The headline and possible sub headline should define what your unique selling proposition is, for example “ABC12 – a heater that consumes 40% less fuel”.
list the benefits of your product or service in a short paragraph of text and / or bulleted list. You could also use a chart that compares your product to the competition. Keep the text short.
- Picture of product in use
Show a picture of a real person using the product or service, or the outcome of using the product. This will help people see themselves using the product or service and imagine the benefit they will enjoy. The picture can also be a diagram showing how the product or service solves a problem.
- Call to action
This is where you ask the visitor to convert. Of course, this should be a very visible element on the page. The CTA button or link should state what it will do, e.g. “Download the free trial”. Read an excellent article on the subject: 7 ways to improve your call to action
- Testimonials and customer stories.
A great way to increase trust is asking your current customers for testimonials and putting them on landing page. Adding a picture of the client will increase the effect even more. Ask the customers to write the testimonials so that they highlight the benefits they have received because of using the product or service.
Countless cases and studies have shown that videos increase conversion rates, sometimes by up to 80%. Have you ever wondered why the TV shopping channels are able to sell the oddest products? The power of video to demonstrate the benefits and use of your product is immense, so use it to your advantage.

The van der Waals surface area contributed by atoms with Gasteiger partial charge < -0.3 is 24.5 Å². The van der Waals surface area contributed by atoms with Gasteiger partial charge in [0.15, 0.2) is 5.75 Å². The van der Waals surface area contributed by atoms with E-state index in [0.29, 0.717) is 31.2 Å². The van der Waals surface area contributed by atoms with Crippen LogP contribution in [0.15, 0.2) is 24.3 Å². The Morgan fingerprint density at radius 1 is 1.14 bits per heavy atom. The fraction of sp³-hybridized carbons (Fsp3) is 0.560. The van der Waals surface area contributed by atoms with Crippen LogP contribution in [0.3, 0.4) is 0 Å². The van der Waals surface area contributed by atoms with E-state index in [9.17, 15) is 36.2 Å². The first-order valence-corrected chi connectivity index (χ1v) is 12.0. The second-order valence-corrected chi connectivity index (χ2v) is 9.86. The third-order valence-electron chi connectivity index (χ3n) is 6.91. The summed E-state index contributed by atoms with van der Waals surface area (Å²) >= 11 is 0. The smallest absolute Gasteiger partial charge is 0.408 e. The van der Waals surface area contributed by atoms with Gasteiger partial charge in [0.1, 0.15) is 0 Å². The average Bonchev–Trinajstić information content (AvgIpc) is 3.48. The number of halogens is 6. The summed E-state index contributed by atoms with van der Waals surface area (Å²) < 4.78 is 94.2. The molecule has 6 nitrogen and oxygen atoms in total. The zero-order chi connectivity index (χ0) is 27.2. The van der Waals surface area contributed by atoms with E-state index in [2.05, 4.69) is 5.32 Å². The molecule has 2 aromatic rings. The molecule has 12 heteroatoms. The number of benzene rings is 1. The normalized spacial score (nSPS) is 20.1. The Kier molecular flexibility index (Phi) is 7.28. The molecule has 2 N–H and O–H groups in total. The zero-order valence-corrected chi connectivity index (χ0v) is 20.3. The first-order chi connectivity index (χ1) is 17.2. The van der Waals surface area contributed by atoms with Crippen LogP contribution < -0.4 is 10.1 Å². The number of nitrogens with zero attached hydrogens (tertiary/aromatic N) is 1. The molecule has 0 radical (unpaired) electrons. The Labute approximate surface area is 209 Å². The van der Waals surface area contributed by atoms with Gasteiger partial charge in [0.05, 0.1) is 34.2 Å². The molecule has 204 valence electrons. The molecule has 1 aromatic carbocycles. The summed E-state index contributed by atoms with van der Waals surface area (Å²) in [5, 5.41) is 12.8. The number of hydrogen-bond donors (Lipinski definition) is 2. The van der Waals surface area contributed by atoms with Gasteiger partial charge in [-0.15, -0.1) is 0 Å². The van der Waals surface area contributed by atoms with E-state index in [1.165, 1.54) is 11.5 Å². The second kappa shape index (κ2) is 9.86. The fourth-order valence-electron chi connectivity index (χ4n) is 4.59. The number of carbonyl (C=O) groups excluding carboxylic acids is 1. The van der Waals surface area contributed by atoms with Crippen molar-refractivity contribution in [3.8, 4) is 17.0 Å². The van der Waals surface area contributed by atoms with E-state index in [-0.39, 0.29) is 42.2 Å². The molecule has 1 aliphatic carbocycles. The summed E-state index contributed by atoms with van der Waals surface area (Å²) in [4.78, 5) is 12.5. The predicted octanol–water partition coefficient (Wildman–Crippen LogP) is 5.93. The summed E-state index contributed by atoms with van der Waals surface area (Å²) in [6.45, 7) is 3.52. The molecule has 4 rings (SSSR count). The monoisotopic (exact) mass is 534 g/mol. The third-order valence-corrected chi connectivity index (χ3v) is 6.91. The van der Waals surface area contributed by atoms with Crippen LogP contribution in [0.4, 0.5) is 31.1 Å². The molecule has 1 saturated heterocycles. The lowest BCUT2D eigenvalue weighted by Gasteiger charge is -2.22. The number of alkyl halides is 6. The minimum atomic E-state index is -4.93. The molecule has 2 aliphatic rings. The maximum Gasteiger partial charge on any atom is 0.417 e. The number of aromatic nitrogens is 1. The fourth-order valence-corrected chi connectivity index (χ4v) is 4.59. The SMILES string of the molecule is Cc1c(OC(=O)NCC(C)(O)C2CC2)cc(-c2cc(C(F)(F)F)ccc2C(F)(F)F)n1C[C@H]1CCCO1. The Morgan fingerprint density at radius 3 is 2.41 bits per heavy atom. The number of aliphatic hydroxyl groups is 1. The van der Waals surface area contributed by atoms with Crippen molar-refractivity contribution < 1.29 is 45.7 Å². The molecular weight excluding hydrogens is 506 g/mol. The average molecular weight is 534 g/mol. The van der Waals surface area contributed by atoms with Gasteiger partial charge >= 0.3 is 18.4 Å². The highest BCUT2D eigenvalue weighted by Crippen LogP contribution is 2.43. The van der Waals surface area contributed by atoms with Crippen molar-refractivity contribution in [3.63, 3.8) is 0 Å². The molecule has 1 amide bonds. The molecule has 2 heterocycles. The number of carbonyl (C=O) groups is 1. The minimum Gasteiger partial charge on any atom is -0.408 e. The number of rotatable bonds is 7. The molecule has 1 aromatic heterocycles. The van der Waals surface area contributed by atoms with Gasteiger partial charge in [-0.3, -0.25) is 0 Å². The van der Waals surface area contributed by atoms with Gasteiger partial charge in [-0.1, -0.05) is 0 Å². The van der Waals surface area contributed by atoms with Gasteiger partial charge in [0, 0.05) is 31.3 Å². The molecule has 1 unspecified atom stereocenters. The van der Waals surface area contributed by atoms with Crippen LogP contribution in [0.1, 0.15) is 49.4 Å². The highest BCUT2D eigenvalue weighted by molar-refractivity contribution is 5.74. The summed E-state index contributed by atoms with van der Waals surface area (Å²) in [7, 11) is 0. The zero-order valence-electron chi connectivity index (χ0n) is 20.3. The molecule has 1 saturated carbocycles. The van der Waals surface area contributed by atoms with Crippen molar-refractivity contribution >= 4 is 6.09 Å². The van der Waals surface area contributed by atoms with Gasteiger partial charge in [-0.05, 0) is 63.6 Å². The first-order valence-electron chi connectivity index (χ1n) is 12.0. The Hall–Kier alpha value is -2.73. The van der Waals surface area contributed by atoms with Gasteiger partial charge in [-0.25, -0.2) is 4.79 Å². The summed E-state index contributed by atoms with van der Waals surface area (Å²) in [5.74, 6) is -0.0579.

- Second call to action.
Visitors are in different stages of the buying process when they come to your landing page. Of those that find your product useful and have a need for it, not everyone is ready to buy or convert quite yet. For those visitors you need to have a second call to action such as downloading a brochure, requesting more information, downloading a free report, subscribing to your RSS feed, etc.
- Social media sharing
Allow people to share your content via social media and rss feeds, or bookmark it for later.
Additional points to consider
The most important thing with landing pages, and all other marketing as well, is to test. Test different headlines, body copy, images, call to action etc. to maximize conversion. I learned the importance of testing from marketing guru Jay Abraham who used it successfully long before the web made it so easy to measure.
We must not forget the importance of professional looking pages with good design. This is a major factor in conversion as well, because it is an important credibility factor. According to a Stanford University study, it is one of the most important credibility factors.
Some people advocate eliminating all distracting elements, even the navigation. Yes, this keeps visitors from navigating away from the page to explore other parts of your site, but it is of course possible only if you have a dedicated landing page.
What you can do right now
Start implementing the ideas described here and tweak your landing page, but do not try all the tips at once. Make one, or a few changes and measure how that affects your conversion. If possible, use Google Website Optimizer or a similar tool to test different versions of your page. If you have a low volume of traffic, let the tests run long enough so that the data is statistically significant.
Increasing the conversion can be a very cost effective way to increase sales, so use it to your advantage.
Do you have any tips on things that have increased conversion for your web pages? Please share them in the comments!